In other news, I gave a test to my Math257 class yesterday. I focused only on the most basic stuff we'd done, and thought it might have been far, far too easy. The students disagreed. Several walked out with the frazzled "Where am I? What just happened?" look that I remember from some of my physics classes. We'll see how bad the damage is when I get them graded. On the bright side, while there were three people still there at 14:15 (end of class), they were all working on the false logic bonus on the last page. :^D At the very least, it wasn't too long. Let's see... one question where they had to find an angle on a diagram; one about the angles on a regular polygon; one on networks (drawing and traversibility); one unit conversion; one find the area of a weird, flat shape; one Pythagorean; one similarity problem; one match the pictures to the descriptions. The longest calculation was on the unit conversions (feet per second into miles per hour). The most tedious was probably the area one, since you have to break the shape up into triangles and rectangles, then add up all the separate areas. I'll find out what the "hardest" one was when I grade it.

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25 October 2006

These Stories are Six Words Long!

(Mostly) :^) Via Neil Gaiman's blog, a link to a Wired article featuring short SHORT stories from many authors. Some favorites:

Kirby had never eaten toes before.
- Kevin Smith

Epitaph: He shouldn't have fed it.
- Brian Herbert

Nevertheless, he tried a third time.
- James P. Blaylock

Mind of its own. Damn lawnmower.
- David Brin

He read his obituary with confusion.
- Steven Meretzky

AM Thoughts: Hmmm... you could almost string these right together into an intriguingly disturbing thirty word story. ;^D

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24 October 2006

Dream as wish fulfillment?

Anyone else remember the Star Trek episode where Picard was trapped on the holodeck and didn't know it? Part of the giveaway was that he had a mild cut (hand or forehead? Maybe both) and it kept coming back, no matter how many times he went to sick-bay and had Dr. Crusher seal it up.

Well, the only thing I remember about this dream was that I really needed a decongestant. I remembered taking one, and it was too soon to take another, but the one I'd taken was having no effect. When I woke up, I had a mildly sore throat and did need a decongestant. So I figure the one I took in the dream was like the holo-wound-sealer: not effective in real life.

No real connection, but I popped Moulin Rouge into the DVD player whilst grading papers yesterday. It is as well done as I remember. If you haven't seen it, it's a musical, but most of the songs are either new versions of old ones (applied in an entirely unexpected way) or combinations from many many older songs (and, amazingly, they all work well together). It contains the most disturbing rendition of Like a Virgin that I ever hope to see. The weird thing is that, even though the story is entirely different, there is a similar flavor to Big Fish. Maybe it's the way the whole thing feels like a huge anti-fairy tale.

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22 October 2006

Fish Stories

I don't know why, but there is almost never anything decent scheduled on Saturday evening television. Possibly it's because they don't expect anyone to be home. At any rate, that seemed like a good reason to pop in my DVD of Big Fish, probably purchased at the same time as House of Flying Daggers. I wasn't sure what to expect. It had sounded like something I would enjoy. And it was. Every minute of it. It's...comedic, and dramatic, and dark and bright, and, really, doesn't categorize well at all. At its heart is a father who tells seemingly unbelievable stories about his life, and a son who just wants to know the truth. One of the things that I really like is that there is no clear line drawn between fact and fable. The stories are presented as is. Excellently, and entertainingly, done.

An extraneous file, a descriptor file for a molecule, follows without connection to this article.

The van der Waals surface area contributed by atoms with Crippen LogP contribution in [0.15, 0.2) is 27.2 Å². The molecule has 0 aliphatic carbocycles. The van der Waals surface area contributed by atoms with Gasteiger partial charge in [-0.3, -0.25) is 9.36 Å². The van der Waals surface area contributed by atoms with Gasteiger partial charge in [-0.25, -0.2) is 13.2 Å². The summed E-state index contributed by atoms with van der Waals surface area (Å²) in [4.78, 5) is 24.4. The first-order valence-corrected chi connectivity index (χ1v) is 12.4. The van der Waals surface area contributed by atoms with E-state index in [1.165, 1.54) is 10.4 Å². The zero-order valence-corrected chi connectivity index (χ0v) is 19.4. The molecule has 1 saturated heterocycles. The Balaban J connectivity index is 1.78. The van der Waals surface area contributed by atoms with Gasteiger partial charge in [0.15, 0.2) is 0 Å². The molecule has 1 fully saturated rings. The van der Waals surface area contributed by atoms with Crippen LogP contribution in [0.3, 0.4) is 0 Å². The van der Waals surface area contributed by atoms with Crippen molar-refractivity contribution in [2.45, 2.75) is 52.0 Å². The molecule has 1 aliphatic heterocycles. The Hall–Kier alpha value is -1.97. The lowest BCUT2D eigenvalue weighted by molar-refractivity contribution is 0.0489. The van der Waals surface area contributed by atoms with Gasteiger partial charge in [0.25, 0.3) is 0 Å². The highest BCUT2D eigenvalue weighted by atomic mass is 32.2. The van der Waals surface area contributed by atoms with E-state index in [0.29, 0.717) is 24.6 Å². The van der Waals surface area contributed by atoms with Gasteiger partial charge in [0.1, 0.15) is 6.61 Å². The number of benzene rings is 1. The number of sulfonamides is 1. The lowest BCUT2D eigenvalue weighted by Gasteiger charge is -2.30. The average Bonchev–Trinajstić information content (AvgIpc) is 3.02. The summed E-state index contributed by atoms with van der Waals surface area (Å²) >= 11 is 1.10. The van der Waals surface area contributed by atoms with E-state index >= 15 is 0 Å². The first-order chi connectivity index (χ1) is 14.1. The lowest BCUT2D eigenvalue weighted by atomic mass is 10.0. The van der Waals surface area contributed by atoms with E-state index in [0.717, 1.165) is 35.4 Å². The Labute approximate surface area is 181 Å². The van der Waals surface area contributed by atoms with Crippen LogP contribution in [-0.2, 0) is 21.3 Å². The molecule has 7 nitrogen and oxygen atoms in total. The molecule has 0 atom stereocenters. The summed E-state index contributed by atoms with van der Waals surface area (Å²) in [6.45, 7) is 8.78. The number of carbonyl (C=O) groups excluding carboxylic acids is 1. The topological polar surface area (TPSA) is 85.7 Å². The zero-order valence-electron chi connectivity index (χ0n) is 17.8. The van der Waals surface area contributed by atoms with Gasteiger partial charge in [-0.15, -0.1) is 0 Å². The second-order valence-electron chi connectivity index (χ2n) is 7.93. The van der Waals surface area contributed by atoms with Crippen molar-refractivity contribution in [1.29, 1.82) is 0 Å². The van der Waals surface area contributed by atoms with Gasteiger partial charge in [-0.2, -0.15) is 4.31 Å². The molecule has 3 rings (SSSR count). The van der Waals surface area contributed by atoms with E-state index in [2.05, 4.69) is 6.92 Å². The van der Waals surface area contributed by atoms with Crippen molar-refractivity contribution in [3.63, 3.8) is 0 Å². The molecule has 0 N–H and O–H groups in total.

By a strange coincidence, I picked up a book of "false logic puzzles." In other words, logic puzzles where people may or may not be telling the truth. You have some information (the guilty party told exactly one truth; at least one statement is false) but you still have to work through and figure out which statements are true and which are false. One of the simplest versions comes from the movie Labyrinth: Sarah comes to two door with odd-looking characters on them. She's allowed to ask one of them one question, and knows that one of them tells the truth and the other always lies (but not which). One door leads to the castle and the other two certain death. She asks the one on the left whether the one on the right would tell her that the door on the left led to the castle. He says "Yes." And this told her NOT to choose the door on the left. Why? Because if Lefty is telling the truth, then Righty is not, and so the door on the right goes to the castle. If Lefty is lying, then Righty would tell her "No" and be telling the truth, so the door on the right still goes to the castle. Anyway, the book is a lot of fun to work through. And gives me material for bonus questions on tests! ;^)

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20 October 2006

A Song in the Dark

The latest Vampire Files novel came out in paperback at the beginning of October, and I finally picked it up last Saturday. Unlike some other vampire series I may have mentioned on this blog, this one keeps getting better and better. P. N. Elrod's style was good to start, and is now awesome. One change it a mite predictable: she realized that her vampire's hypnosis ability was a bit too powerful, and, naturally, it has now come down with a severe limitation. But still, awesome storyline, awesome characterization.